<Columnaris is typically treated using antibiotic or antibacterial medications. Do remember to remove carbon from the filter (if used) while medicating -- carbon removes most medications. The triggering factors for Columnaris typically involve either poor water quality, which can easily be the case in new tanks whatever your test kits might be reporting, and fighting between fish.>
Any advice you can give would be greatly appreciated!
Thank you,
<Hope this helps, Neale.>

compatibility of scissortail Rasbora and Sparkling Gourami in a 40 gallon  3/17/11
<Hello there>
I'll be setting up a 40 gallon (36" width) heavily planted tank. I'd like to keep a Pearl Gourami pair, Sparkling Gourami school of #?,
<Trichopsis pumila? Two or more>
and some scissortail Rasboras.
Are these three compatible?
<Should be>
I've also some neon tetras in a 20g that I'd like to transfer over as well.
<Mmm, the Trichogaster and Rasboras may well work them woe, I would not mix these>
It will be a heavily planted tank.
Thanks in advance.
<Welcome. Bob Fenner>
Re: compatibility of scissortail Rasbora and Sparkling Gourami in a 40 gallon  3/17/11
Thanks Bob,
<Welcome Mable>
Further research now has me leaning toward:
3 Pearls, (max size 5-6"), 1 male/2 female - (necessary, or will just a pair suffice?),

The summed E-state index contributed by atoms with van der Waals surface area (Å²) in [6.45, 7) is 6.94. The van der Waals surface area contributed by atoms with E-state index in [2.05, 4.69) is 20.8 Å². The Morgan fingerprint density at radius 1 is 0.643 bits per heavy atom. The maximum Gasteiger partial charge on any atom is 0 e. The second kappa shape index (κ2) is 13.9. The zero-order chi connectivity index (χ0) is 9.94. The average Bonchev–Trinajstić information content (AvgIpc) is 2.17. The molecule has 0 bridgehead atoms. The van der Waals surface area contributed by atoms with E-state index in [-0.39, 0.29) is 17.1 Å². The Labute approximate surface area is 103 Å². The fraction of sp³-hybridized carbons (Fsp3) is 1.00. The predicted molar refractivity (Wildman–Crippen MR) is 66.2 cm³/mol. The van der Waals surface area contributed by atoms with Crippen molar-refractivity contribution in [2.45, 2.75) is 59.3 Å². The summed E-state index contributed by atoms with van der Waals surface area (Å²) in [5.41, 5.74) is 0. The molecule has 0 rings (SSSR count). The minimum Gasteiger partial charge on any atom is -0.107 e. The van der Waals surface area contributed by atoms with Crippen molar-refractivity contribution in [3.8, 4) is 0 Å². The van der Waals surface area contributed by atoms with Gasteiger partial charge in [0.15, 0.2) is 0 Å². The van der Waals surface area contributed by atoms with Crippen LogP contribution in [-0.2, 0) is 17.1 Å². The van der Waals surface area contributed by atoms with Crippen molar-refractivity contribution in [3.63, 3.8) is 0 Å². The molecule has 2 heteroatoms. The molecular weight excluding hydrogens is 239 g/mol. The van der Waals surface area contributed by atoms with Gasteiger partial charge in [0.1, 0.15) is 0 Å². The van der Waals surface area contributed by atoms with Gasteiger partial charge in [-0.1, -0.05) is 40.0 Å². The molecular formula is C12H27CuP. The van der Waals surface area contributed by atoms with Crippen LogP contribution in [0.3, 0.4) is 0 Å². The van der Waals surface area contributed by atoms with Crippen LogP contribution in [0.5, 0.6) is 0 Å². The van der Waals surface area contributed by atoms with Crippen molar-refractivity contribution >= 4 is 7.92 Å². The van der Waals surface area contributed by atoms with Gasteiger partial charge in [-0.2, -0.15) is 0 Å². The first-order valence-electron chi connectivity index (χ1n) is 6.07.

<A trio would be better>
Scissortail Rasbora [Rasbora trilineata] (max size 4-5" very thin), 5 each Sparkling Gouramis [Trichopsis pumilo], (max size 1.5") 5-7 each <With the added Pearls, I'd leave out these or vice versa>
Silver Hatchet [Gasteropelecus sternicla], (max size 2.5") 5-7 each approx 2" per gal in a heavily planted tank considering max sizes for each. Do they generally max out in an aquarium?
<Mmm, do you mean do they reach a maximum size as stated? Not often, no.
Gastropelecids almost always die prematurely due to lack of nutrition, poor water quality, jumping out or damage from trying>
My only concern, will a 36" length allow sufficient swimming space for a Pearl? Do they like to cruise, or do they hang close to home?
<More hanging>
As always, you guys 'and gals' do good work. Enjoy your day!
M Stewart
<Will do. BobF>

Pearl Gourami... hlth., reading   3/14/11
We do not have power and my battery is about to die
so I have to be brief. We have our fish in a temporary 30gal tank due to Ich from new fish - long story. It is cycled with two filters and airpump.
It is a little crowded but there are lots of hiding places and access to air at top. My pearl Gourami started swimming with his back more arched and now is swimming crooked. Do you know why?
<Mmm, could be a few "causes"... there are varying etiologies...
environmental, genetic, pathogenic, nutritional...>
He is with familiar tank mates - a few cats, a rainbow, Danios... Everyone gets along as far as I can tell. Ideas? Once the power is restored it might be good to put him in a different tank. Thank you!!
<Maybe... Do search here: http://wetwebmedia.com/Googlesearch.htm
with the string:
fish twisted back
Read the cached views. Bob Fenner>

Re: Pearl Gourami... dis., confusion    3/15/11
Thanks. I have read several pages that indicate it could be fungal
<Nah, highly unlikely>
(I don't see any fungus on him), nutritional or bacterial. As a bit of history, I introduced 2 reed/rope fish a month ago that came from a quarantine tank at the LFS - I checked them at the LFS for a couple weeks and they were getting treated with either All-in-One or Copper.
<I hope not the latter... and for what purpose/s supposedly? Sigh...>